- What is the difference and which one is better to use?
The second one you cite is coming from a historical paper ("Smashing The Stack For Fun And Profit" by Aleph One in Phrack #49, 1996) (note that you removed the final '/bin/sh' which ruins totally the shellcode). It is probably the most well known explanation of what is a buffer-overflow and how to exploit it. The article itself comes with this shellcode which has been used as it is by numerous people to learn and to exploit in the wild.
Nowadays, this shellcode will be detected if sent in clear on the network by most of the IDS (Intrusion Detection Systems) and stopped before it reaches its target. Moreover, it is an educational shellcode (read the paper, AlephOne explain how to build such a shellcode), so it is a bit big for a shellcode.
So, the second shellcode is well-known and big, two reasons to not use it except if you want to understand what it does and how to write such thing.
The first shellcode you pointed, is designed to take the less space possible (only 28 bytes compared to 46 with the second). It may be useful to have a small shellcode because sometimes you will have only a small memory space to write it. So, if your shellcode is too big, it won't execute properly.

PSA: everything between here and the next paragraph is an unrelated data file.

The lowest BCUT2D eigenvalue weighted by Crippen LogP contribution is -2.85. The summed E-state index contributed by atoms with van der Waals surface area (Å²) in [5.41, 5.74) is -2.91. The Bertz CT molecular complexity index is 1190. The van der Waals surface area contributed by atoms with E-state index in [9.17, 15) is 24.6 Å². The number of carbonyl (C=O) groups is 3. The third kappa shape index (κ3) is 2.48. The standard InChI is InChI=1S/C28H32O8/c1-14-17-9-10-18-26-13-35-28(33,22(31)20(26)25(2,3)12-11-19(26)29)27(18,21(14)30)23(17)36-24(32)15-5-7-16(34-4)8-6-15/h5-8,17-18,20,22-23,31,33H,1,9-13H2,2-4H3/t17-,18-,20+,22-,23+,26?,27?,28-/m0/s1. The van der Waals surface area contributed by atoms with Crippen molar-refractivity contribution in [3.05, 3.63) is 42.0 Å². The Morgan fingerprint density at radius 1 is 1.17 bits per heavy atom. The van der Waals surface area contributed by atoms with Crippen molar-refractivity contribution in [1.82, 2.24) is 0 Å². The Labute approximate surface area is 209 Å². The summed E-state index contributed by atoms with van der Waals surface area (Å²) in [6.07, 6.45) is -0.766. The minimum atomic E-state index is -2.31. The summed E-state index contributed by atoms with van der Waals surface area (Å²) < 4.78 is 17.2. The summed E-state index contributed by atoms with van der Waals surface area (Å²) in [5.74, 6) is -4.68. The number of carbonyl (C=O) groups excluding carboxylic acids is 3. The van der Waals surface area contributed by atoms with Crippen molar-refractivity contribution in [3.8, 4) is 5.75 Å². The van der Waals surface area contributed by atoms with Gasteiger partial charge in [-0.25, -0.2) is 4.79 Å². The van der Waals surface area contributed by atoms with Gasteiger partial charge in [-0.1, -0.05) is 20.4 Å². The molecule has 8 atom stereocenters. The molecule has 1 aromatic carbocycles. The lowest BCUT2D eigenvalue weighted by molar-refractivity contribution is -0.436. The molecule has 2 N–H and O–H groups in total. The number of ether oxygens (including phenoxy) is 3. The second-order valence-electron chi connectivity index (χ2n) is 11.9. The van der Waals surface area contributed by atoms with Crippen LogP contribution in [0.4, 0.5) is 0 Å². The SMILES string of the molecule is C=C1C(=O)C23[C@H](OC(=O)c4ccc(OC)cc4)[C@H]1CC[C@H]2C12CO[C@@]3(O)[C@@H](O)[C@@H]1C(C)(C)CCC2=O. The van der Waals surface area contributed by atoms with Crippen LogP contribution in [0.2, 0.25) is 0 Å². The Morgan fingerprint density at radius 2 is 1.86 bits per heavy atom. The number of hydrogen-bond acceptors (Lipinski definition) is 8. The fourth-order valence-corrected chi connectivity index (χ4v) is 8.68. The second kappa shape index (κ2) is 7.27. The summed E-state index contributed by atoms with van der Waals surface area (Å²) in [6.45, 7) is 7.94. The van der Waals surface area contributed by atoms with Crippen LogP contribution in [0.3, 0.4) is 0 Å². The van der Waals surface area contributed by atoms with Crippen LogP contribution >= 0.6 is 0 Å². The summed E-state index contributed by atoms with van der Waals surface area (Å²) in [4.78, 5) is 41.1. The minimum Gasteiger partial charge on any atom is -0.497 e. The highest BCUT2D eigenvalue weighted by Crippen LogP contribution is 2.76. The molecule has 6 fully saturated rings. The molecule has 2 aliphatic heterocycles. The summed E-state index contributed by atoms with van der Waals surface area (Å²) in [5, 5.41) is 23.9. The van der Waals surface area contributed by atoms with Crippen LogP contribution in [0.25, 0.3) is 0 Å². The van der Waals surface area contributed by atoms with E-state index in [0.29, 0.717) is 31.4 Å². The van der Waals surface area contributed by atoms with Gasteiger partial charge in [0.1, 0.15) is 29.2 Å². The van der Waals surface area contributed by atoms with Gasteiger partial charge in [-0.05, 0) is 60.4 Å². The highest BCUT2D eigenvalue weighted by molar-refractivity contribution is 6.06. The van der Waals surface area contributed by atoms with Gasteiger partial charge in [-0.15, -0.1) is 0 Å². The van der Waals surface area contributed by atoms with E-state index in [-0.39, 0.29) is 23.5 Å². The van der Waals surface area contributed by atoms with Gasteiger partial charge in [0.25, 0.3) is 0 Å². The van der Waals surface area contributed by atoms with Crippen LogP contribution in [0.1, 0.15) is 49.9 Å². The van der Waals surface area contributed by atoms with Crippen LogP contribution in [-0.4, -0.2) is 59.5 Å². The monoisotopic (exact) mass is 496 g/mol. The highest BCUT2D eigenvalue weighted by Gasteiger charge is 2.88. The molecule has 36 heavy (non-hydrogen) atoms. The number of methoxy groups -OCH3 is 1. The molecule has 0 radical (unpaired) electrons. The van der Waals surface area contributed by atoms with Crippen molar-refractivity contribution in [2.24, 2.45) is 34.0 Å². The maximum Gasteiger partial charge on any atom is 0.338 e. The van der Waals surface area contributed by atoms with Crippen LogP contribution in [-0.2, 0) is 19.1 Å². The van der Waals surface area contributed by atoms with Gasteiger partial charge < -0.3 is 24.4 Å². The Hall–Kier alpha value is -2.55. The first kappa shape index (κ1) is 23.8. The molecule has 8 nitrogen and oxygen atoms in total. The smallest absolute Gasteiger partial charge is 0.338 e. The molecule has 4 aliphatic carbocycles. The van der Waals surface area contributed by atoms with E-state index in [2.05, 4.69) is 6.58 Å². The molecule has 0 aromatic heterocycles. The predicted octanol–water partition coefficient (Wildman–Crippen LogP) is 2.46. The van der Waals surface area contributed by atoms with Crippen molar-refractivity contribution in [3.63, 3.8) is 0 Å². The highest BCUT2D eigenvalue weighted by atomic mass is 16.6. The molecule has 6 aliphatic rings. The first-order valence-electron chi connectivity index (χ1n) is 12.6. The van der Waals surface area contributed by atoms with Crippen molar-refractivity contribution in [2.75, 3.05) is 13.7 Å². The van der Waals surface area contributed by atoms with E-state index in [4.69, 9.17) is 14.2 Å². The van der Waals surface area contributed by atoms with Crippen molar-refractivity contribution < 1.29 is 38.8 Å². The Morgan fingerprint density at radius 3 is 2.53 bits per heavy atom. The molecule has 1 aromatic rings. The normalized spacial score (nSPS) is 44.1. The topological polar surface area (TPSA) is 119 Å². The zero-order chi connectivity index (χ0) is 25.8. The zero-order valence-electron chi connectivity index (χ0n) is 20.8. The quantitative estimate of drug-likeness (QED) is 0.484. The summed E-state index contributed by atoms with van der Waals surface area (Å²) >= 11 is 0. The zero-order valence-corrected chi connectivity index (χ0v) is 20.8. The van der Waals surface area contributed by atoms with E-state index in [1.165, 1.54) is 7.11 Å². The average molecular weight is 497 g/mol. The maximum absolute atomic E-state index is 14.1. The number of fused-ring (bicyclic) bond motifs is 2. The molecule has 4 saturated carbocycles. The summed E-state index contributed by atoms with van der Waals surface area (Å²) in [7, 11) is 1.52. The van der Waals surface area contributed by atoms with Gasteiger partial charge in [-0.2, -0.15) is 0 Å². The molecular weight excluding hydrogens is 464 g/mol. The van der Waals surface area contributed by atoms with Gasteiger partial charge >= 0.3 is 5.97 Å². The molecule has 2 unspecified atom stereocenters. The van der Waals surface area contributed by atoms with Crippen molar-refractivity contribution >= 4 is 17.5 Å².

- Can you explain in detail what each of them do? For example why there is a push
$0x68732f2f in the first link? If this is an address then how can you know it before run time if we have things like ASLR and PIE?
This is not an address, it is the string
//sh (in little-endian), look at the character
0x2f which is
/ (in ASCII code) repeated twice and, then,
Concerning ASLR and PIE, these security mechanisms came a few years after shellcodes. ASLR was designed to prevent easy exploitation of buffer-overflow by randomizing addresses. This is not the worst thing against buffer-overflow exploitation and shellcodes, in fact. The worst is NX (non-executable stack). And, in fact, since NX is here we are now using ROP (Return-Oriented Programming) better than shellcode (but I guess this will be your next step once you understand these shellcodes).
If you want to understand fully the shellcode, read the Aleph One paper...
This is the best explanation I know about it.
- Why are these shellcodes so much different if they do the same thing?
They vary in shapes and size because of the IDS, once a shellcode is common, it can be scanned and found in TCP/IP packets and stopped during an attack through the network. That is why there exists a great variety of it (some are self-encrypted with various keys to evade IDS).
And, then, you also have to take into account the way you inject the shellcode in the program, you may have several limitations (only ASCII or UTF-8 characters for examples). This will give another set of shellcodes (for example, see this article).
Finally, as I said at the beginning you may have size constraints. Which tends to try to have the smallest shellcode possible.